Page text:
The Meta is known for being the forefront of augmented reality. Much like virtual reality, Augmented reality is based on the user seeing virtual objects but instead of it being on an isolated screen, augmented reality lets you bring virtual objects to life. That dream of an Iron Man experience is one step closer thanks to the Meta 2 Development Kit.
The new development kit contains all you need to start programming your augmented reality programs. Included with the Meta 2 headset you will get the source development kit (SDK) and the Meta operating environment while the Meta headset itself contains some impressive specs.
The resolution the “screens” displayed at is 2560×1440, being captured through a 720p camera that will give you a whole new level of detail in your interactions and visual manifestations of your dreams.
Four speakers and a 6-axis measurement unit mean that your whole experience will respond with the sensors to track your hands, giving you everything you need to see, hear and interact with your minority report like Minority Report like wall of screens.
At $949 the Meta 2 Kit is not for those who are looking for a quick thrill, but for those who are interested in the experience and developing for augmented reality, the product ships in the third quarter of this year.
Augmented reality is one step beyond virtual reality, with popular VR hardware like the Oculus Rift or even Google Cardboard looking to put you into the action, there is something missing from that Iron-Man experience. This is where Meta wants to surpass everyone else by not only letting you see images in 3D but also by letting you manipulate them.
We’ve seen augmented reality in a million movies and TV shows, the ability to create a 3D image and then using your physical body manipulate the digital image, from dancing with your favourite stars on a holodeck to crafting a vase on your table ready for printing.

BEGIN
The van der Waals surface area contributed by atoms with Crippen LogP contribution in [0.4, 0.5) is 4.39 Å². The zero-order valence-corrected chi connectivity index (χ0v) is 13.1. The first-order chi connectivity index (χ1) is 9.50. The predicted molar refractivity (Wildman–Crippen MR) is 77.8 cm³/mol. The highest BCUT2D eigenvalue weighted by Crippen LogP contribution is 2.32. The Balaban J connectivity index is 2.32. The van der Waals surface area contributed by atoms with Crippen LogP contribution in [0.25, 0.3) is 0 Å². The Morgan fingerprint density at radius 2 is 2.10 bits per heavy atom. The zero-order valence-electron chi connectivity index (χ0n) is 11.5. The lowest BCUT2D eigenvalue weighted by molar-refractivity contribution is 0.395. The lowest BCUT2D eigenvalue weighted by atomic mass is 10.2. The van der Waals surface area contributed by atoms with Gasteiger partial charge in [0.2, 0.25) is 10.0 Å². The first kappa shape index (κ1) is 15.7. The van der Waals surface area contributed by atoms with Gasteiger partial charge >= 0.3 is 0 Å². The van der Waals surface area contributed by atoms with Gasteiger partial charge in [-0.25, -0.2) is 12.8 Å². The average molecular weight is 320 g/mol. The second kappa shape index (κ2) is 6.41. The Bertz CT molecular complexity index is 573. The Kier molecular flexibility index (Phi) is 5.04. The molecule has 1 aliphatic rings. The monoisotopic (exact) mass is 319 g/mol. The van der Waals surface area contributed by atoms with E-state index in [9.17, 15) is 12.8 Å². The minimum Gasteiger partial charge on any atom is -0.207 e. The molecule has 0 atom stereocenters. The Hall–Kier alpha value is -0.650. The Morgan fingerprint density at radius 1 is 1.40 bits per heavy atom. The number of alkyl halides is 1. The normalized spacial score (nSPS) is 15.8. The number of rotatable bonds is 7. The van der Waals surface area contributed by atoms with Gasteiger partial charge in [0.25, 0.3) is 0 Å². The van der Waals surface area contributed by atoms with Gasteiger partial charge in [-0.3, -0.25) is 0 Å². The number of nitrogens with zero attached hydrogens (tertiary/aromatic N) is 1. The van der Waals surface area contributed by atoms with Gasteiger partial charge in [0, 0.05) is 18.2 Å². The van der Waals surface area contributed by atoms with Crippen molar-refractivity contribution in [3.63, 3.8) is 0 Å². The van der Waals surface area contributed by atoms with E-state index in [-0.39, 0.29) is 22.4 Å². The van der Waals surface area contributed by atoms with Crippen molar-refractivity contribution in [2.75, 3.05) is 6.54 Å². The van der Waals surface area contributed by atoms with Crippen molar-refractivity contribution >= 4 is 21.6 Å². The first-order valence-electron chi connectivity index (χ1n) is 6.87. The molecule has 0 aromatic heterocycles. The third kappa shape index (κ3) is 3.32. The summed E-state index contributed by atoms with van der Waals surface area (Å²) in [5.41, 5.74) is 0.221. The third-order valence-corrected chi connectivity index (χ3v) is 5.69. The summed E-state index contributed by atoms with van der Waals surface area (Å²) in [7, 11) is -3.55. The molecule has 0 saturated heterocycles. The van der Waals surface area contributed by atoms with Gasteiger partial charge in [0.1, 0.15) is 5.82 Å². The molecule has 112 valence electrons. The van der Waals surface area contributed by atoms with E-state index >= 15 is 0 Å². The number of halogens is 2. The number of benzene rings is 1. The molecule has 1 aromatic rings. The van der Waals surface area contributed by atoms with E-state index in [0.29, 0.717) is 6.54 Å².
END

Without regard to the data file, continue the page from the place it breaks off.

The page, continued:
We’ve commented on the Meta Spaceglasses before but they’ve come a long way since then. At a demo in Vancouver, Canada, Meron Gribetz, the founder and CEO of Meta, demoed just a few of the features that could soon see it become a must buy. On stage he was able to pick apart an object and manipulate it, work with a colleague somewhere else in the world by telepresence and then creating virtual computer monitors.
Being able to create something with your own hands is always rewarding, and can be easier than attempting to draw the object using a pen of some kind for your computer to interpret. The ability to create virtual screens will be a live saver for anyone who works on the go and needs access to private screens to get the most out of their work.
I personally can’t wait to see what Meta have accomplished with the Meta 2, but I guess we will only find out when the countdown reaches zero.
In recent years, we have had several revelations in regards to how and what our governments and our agencies do in order to “protect us”, this has at times included activities which go against the very laws and principles that the countries they swore to protect were founded on. One such group was the NSA, who as revealed by Edward Snowden, were mass recording and tracking their own citizens phones and emails, all without government or legal process followed; this is set to change.
As of 0459 GMT November 29th 2015, the NSA will be required to request records from telephone companies, rather than being able to directly record or access them via wire or in the middle. The records they can request will only contain who called who and when, they will not include recordings of the calls contents.